​Left turns contribute to delays at traffic signals, requiring multiple signal phases. The common reduced conflict intersection design redirects minor movement traffic into right turns, which leads to time savings. N.C. State University's 2010 report demonstrates an overall average 20 percent time savings with signalized reduced conflict intersections compared to signalized corridors without them.​

  • How do commercial trucks, pickups with trailers and farm vehicles navigate a reduced conflict intersection?

    ​NCDOT relies on public feedback to better understand a community’s unique transportation challenges and improve any proposed highway project. A reduced conflict intersection and the designated U-turn areas can be designed to accommodate large trucks and farming equipment and people hauling trailers.​

  • How will this design affect emergency vehicles and their response times?

    ​Emergency vehicles using flashing lights and sirens will approach the reduced conflict intersection cautiously, similar to how they approach signalized locations. Emergency vehicles on the major street can go left, through or right directly at a reduced conflict intersection just like a traditional intersection. Safety remains a priority, and measures are in place to ensure efficient emergency vehicle access.​

  • How will a raised median and reduced conflict intersection affect my business? Won’t my customers have a harder time reaching me?

    ​Safe road access is good for business. Customers are more likely to visit businesses on safer corridors with less congestion. A 2006 Federal Highway Administration report confirms that access management projects like reduced conflict intersections have positive impacts on business performance.​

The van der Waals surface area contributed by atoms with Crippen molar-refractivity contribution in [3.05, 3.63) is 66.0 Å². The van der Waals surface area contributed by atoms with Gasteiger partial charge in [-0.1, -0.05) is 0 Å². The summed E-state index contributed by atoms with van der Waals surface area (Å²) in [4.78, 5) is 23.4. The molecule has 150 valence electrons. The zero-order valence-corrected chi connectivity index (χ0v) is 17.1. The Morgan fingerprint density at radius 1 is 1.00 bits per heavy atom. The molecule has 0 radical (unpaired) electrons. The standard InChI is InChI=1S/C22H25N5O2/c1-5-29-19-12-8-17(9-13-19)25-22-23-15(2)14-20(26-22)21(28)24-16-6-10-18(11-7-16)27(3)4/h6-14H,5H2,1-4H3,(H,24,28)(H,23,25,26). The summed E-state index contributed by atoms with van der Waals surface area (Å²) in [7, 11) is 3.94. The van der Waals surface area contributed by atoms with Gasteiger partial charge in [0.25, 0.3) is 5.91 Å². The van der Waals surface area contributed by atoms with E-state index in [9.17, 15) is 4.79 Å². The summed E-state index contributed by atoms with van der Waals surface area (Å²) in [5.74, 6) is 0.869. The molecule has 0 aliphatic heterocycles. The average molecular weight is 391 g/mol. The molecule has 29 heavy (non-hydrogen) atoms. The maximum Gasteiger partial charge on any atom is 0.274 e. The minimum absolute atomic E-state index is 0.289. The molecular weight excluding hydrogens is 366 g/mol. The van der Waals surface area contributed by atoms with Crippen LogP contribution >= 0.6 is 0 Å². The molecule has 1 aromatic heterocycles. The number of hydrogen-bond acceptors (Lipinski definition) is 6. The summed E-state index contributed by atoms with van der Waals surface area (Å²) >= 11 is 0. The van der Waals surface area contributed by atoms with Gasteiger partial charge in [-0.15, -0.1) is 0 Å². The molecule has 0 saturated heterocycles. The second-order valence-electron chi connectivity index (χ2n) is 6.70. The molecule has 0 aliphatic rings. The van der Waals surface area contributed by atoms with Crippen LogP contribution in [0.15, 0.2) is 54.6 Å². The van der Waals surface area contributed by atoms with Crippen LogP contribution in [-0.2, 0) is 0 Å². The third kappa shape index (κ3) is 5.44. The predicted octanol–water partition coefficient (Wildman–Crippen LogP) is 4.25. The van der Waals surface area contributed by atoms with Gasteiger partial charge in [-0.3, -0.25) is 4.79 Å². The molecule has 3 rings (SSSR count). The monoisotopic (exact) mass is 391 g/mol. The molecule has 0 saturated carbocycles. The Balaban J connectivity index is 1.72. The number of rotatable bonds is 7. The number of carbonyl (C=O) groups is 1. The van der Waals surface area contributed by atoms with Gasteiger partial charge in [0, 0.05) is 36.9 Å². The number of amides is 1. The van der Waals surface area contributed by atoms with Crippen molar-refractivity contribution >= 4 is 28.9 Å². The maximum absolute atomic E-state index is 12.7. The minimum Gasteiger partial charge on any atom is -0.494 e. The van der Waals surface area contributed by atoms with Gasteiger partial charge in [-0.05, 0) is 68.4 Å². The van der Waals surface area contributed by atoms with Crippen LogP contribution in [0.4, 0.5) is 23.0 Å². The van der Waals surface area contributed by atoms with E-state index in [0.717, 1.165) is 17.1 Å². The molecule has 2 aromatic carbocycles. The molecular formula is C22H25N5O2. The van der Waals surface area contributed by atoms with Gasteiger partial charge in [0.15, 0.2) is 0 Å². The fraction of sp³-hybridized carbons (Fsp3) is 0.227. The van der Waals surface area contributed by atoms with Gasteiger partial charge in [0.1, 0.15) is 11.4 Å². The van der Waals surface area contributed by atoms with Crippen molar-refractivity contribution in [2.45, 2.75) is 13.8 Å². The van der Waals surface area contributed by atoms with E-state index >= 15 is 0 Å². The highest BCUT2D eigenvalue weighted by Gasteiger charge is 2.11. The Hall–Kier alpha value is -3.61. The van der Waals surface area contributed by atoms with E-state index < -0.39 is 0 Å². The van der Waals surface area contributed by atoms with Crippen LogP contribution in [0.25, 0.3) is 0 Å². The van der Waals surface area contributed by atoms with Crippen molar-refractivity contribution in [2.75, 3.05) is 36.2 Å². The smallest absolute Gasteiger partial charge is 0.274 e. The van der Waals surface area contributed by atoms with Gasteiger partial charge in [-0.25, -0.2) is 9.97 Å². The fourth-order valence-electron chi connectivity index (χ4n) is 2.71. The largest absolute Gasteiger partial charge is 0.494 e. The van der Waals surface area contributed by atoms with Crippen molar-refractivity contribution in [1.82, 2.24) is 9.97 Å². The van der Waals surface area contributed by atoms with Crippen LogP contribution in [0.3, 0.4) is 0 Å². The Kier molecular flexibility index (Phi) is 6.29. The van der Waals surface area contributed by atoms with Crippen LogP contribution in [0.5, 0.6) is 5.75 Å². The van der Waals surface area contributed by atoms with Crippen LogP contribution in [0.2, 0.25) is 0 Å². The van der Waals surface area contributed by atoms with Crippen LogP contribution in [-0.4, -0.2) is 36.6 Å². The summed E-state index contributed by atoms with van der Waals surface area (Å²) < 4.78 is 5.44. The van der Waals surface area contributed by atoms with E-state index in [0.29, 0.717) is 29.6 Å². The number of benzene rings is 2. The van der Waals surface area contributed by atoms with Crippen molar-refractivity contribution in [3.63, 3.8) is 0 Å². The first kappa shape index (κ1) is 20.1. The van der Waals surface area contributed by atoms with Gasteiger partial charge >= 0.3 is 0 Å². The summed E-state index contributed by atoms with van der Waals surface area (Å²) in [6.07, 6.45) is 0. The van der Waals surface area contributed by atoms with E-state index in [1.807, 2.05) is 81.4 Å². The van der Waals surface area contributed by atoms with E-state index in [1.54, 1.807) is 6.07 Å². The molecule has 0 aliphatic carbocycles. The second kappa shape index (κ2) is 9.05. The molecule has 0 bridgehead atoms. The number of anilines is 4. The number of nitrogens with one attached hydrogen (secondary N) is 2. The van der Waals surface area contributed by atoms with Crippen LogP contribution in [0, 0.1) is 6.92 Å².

• What kind of economic impact studies have been done?

    ​An economic impact study for NCDOT was published in 2022 by researchers at the University of North Carolina at Wilmington. The study found the installation of reduced conflict intersections had positive economic effects on some businesses and residential areas. Their analysis involved a combination of data review and surveys. The researchers also relied on a process known as "remote sensing," which uses satellites, special cameras and other equipment to detect commercial, industrial and residential activity before and after a reduced conflict intersection was constructed. The study found:

    • While some locations showed a positive increase in economic activity, many others had neither a negative nor positive effect, suggesting the RCI benefits to the traveling public do not generally harm a business.

    • The RCI design has the potential to support home values.
    In 2010, another statewide study was conducted by researchers at N.C. State University and prepared for NCDOT. The researchers found there was no significant difference in self-reported revenues between businesses on roads with medians versus those without medians. The same survey also found that businesses had a more favorable perception of medians after they were built, and 58 percent of them said the number of their customers rose or stayed the same after the median installation.
  • How do pedestrians and bicyclists navigate a reduced conflict intersection?

    ​Just as a reduced conflict intersection decreases by more than half the number of locations where a collision can occur, the design also dramatically reduces the conflict points for pedestrians and bicyclists. Design elements like marked crosswalks and pedestrian signal boxes simplify their movement. Raised concrete traffic islands offer safer pedestrian crossings within the intersection.​

11/15/2023 7:48 AM